“It was one of those extra problem-solving things, too. I didn’t know how to use [a sewing machine], but I could make something out of it… it was like how can I make tote bag … at a craft level. “
Hearing the word ‘craft’ from him, I knew that it was time to ask the question I had in mind for a while. It is hard not to mention how his work lacks a “pure” character of art. It does not fall into the ethos of traditional visual art or even the definition of art that is commonly accepted in the contemporary era. His costumes do have a function and they are practical in the sense that he actually wears them and walks around the town. They have been featured in art exhibits like CAMH’S Texas Design Now that was on view from August 22 to Nov 29, 2015.
Because there is “functionality” in your work – specifically, it’s wearable – do people consider it more craft than art? How do you feel about it?
Unexpectedly, Dennis doesn’t mind if people see his work as craft or as art because he doesn’t categorize it either way. He believes that he started making costumes/wearable things as a fun, personal activity for himself and for friends. It slowly became more goal-oriented as he continued his project, but he doesn’t see a clear distinction between craft and art because craft lends itself to art and art lends itself to craft.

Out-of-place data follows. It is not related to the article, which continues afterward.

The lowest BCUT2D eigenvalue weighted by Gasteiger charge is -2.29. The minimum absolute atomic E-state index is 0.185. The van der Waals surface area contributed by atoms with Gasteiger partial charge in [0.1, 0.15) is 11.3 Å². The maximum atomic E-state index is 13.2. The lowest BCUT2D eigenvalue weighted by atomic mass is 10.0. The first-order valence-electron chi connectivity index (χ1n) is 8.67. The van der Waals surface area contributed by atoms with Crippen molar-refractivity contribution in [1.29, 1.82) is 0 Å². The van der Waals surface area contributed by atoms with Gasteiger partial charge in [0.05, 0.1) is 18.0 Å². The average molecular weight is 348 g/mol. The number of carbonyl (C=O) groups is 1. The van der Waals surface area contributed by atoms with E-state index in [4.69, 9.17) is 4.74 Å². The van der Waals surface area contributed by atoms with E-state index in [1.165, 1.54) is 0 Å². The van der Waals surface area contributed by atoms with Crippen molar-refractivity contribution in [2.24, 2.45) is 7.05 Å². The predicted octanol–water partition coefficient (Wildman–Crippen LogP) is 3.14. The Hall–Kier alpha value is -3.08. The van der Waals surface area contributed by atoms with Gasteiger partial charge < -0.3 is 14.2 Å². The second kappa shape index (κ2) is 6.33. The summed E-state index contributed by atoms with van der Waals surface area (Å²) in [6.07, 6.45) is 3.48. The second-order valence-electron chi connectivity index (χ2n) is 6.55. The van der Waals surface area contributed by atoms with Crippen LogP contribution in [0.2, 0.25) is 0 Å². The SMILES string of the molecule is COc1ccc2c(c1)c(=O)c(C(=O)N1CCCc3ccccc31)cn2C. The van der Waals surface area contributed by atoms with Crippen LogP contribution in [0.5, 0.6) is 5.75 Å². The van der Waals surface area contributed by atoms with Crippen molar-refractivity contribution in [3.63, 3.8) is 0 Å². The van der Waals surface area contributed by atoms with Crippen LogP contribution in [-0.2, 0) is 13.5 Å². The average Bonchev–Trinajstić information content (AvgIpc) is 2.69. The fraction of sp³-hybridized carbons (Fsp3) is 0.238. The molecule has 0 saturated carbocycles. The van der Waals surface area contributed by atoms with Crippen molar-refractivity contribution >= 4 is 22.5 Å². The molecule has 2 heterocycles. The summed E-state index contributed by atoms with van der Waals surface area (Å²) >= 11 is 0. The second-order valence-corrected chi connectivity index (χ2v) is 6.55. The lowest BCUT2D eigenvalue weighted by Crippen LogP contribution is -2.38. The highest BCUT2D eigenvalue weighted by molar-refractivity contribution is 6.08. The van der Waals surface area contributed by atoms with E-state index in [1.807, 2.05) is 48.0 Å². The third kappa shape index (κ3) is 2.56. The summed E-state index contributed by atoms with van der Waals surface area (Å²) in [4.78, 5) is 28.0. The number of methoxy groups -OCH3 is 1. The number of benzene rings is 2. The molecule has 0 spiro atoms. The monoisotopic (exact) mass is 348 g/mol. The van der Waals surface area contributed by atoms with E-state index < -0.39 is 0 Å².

He started making a few costumes per year, and then he cranked out 6-8 costumes before the calendar launch. Dennis shared that the experience of making costumes is a whole different story when you have an unlimited amount of time to create and tweak things versus having limited time that concludes with a deadline. Dennis has spent time selling his shirts at various pop-up markets, but he hasn’t considered private commissions since he enjoys creating for his own use.